There are seven pitchers on that list from the top two tiers of free-agent starters. Not one of them was obtained at anything resembling bargain-basement rates. Price's contract set a record for total amount for a pitcher. Greinke's deal set a record for average annual value for a pitcher.
But beyond that, the two outfielders who were signed are known as much for their stellar defense as anything else. Both Heyward and Gordon are productive hitters. Heyward has a career slash line of .268/.353/.431. Gordon is strikingly similar at .269/.348/.435.
These are Gold Glove Award-winning defenders, useful players on every level, separated on the open market by age. Heyward is 26. Gordon will be 32 in February. But neither is a classic middle-of-the-order run producer.
Some of the most prominent players who more closely fit that profile are still unsigned. There is always chatter about how power is such a precious commodity in a game increasingly dominated by pitching. But it looks like the contending clubs that went the extra financial mile to sign the performers listed above, had their priorities set in the direction of run prevention.
There are at least three players with notable power who are still unsigned: Chris Davis, Yoenis Cespedes and Justin Upton. There may be drawbacks to their games, but they have established their ability to hit with power.
Davis is a three true outcomes player -- home run, walk, strikeout. At his best, the strikeouts can be forgiven, rationalized, outweighed. When Davis hit a Major League leading 53 home runs in 2013, his on-base percentage was .370. When he hit a Major League leading 47 home runs in 2015, his on-base percentage was .361.
It is not as though Davis has been stiffed on the market. His most recent employers, the Orioles, have reportedly had a seven-year, $154 million offer on the table for some time. A larger offer has not been forthcoming from elsewhere. The bidding for top-of-the-line pitchers was a bit more ferocious than this.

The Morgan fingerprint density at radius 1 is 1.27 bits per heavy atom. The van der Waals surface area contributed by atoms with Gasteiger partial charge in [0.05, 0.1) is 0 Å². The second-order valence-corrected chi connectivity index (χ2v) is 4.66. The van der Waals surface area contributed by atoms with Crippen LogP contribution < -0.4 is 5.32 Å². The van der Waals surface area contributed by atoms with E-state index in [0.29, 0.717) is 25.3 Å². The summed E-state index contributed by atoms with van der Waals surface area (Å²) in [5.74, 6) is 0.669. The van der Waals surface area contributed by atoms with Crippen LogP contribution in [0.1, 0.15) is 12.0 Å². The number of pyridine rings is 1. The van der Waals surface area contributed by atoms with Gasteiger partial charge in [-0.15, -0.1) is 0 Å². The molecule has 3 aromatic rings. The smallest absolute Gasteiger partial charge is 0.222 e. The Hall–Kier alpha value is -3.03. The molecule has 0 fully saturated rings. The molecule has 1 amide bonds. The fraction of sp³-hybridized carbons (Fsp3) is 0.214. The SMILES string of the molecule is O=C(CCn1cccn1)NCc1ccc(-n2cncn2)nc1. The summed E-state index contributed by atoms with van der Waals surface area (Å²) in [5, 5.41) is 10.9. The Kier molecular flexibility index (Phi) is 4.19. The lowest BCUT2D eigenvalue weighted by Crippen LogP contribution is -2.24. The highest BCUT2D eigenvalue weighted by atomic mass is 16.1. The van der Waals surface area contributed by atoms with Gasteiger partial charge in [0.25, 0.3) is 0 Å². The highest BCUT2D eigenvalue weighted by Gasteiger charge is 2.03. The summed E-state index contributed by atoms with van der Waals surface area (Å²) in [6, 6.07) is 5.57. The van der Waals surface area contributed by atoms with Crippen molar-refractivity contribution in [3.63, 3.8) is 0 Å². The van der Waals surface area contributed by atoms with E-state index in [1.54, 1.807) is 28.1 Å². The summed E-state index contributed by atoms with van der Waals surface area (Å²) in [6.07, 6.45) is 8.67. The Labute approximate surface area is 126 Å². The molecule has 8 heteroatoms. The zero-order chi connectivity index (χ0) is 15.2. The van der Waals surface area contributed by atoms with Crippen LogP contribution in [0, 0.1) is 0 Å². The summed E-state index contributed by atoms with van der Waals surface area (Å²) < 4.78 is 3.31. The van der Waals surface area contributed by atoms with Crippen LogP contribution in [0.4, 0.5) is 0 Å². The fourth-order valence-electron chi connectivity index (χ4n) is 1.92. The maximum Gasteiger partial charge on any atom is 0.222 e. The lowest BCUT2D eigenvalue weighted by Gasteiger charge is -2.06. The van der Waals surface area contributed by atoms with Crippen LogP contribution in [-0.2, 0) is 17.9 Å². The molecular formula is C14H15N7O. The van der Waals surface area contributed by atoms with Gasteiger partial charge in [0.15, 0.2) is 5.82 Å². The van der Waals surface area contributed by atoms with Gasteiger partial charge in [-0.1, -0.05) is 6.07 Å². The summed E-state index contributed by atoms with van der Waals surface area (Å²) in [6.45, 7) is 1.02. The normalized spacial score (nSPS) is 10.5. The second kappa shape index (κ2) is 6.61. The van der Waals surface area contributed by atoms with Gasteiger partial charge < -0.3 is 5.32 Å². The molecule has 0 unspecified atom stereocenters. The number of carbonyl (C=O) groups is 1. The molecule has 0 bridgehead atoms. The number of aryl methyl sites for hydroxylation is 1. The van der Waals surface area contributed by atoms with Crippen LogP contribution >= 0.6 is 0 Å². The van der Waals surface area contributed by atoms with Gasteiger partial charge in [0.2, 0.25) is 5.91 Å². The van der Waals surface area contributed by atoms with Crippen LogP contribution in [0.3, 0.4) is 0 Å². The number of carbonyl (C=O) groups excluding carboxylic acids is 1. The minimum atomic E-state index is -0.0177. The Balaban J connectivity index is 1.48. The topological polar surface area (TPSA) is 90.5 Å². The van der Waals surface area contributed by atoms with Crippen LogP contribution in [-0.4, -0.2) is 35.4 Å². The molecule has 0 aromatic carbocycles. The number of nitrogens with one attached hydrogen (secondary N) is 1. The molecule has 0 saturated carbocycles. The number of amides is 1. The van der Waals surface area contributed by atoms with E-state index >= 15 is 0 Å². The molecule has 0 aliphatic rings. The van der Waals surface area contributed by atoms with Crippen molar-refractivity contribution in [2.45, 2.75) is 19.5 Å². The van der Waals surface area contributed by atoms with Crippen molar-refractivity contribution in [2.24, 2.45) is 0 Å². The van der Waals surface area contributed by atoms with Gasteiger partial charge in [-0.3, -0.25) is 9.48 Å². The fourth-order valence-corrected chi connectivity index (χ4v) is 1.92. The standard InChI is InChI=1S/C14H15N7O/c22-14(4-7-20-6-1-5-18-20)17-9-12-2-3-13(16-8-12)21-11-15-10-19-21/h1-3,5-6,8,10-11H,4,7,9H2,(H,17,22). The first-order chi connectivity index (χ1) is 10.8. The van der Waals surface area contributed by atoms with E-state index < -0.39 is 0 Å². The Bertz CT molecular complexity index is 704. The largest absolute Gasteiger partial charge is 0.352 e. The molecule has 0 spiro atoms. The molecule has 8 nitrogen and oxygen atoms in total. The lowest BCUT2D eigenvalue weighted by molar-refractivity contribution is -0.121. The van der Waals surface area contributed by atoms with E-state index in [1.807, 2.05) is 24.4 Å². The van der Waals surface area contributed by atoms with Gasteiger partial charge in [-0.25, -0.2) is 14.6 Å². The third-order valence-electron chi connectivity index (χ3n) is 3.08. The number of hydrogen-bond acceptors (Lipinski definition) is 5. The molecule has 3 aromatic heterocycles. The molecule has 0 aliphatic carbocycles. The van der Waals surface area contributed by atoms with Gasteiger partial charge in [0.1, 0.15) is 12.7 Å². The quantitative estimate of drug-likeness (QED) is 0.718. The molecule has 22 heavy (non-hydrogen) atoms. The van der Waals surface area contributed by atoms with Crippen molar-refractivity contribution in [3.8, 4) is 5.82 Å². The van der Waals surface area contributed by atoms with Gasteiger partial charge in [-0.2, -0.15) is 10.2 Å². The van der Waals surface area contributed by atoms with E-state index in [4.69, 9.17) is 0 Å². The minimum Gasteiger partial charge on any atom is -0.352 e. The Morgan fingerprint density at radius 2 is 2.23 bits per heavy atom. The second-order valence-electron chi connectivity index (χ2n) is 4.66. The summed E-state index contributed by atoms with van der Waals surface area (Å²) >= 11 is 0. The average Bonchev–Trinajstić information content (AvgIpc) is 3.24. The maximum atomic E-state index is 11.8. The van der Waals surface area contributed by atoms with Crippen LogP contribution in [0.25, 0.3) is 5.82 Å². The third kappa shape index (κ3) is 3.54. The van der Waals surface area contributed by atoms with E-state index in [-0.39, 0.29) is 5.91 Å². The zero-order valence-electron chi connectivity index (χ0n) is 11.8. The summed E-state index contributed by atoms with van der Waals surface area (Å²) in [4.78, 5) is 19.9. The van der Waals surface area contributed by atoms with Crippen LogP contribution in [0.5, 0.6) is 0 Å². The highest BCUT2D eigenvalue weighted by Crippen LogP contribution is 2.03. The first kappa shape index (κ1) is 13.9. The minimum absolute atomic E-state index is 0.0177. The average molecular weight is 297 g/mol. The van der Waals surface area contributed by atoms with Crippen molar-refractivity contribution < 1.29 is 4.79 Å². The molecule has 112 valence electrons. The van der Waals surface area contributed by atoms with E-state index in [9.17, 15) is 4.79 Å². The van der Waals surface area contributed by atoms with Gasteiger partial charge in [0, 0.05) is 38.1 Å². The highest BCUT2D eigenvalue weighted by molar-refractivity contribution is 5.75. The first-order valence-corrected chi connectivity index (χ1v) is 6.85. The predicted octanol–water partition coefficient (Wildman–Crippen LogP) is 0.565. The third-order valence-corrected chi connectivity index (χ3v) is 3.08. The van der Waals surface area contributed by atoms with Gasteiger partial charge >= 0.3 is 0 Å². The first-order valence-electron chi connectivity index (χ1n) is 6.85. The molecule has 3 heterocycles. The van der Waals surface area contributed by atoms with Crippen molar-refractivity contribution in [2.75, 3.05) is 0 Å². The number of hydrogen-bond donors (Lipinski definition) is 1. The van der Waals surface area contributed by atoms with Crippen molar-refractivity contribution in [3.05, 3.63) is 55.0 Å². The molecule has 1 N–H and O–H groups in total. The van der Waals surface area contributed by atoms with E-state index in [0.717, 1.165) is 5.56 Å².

Cespedes is an indisputably talented player whose 2015 season left potential buyers with a wide range of impressions. After being traded from Detroit, he was initially invaluable for the Mets, carrying the offense over a six-week period.
But Cespedes faded down the stretch, and in the World Series against the Royals, he was not a factor -- except for displaying some defensive shortcomings in center.
Cespedes hasn't been beloved by management in all of his previous stops. And his .319 lifetime on-base percentage doesn't necessarily say "untold millions." But Cespedes has hit 35 homers in each of the past two seasons and he has impressive tools. At 30, this looks like his turn to get paid, eventually, if not immediately.
Upton has a career slash line of .271/.352/.473. He is only 28. He has well-above-average power. He is an above-average baserunner. Upton may not be the franchise player that he was once projected to be, but he could be a major contributor to a contending team. He would look especially good on the clubs that are in need of a productive left fielder.
In another year, if you looked at a player at the prime of his career with a three-time All-Star pedigree like Upton, you would think that he would be snapped up sometime before Christmas for something like nine figures.
But this year, with pitching and defense clearly prioritized, some very prominent sluggers have been forced to play the waiting game. More basic than the desire for vast riches, right now, they still need jobs.
Mike Bauman is a national columnist for MLB.com. This story was not subject to the approval of Major League Baseball or its clubs.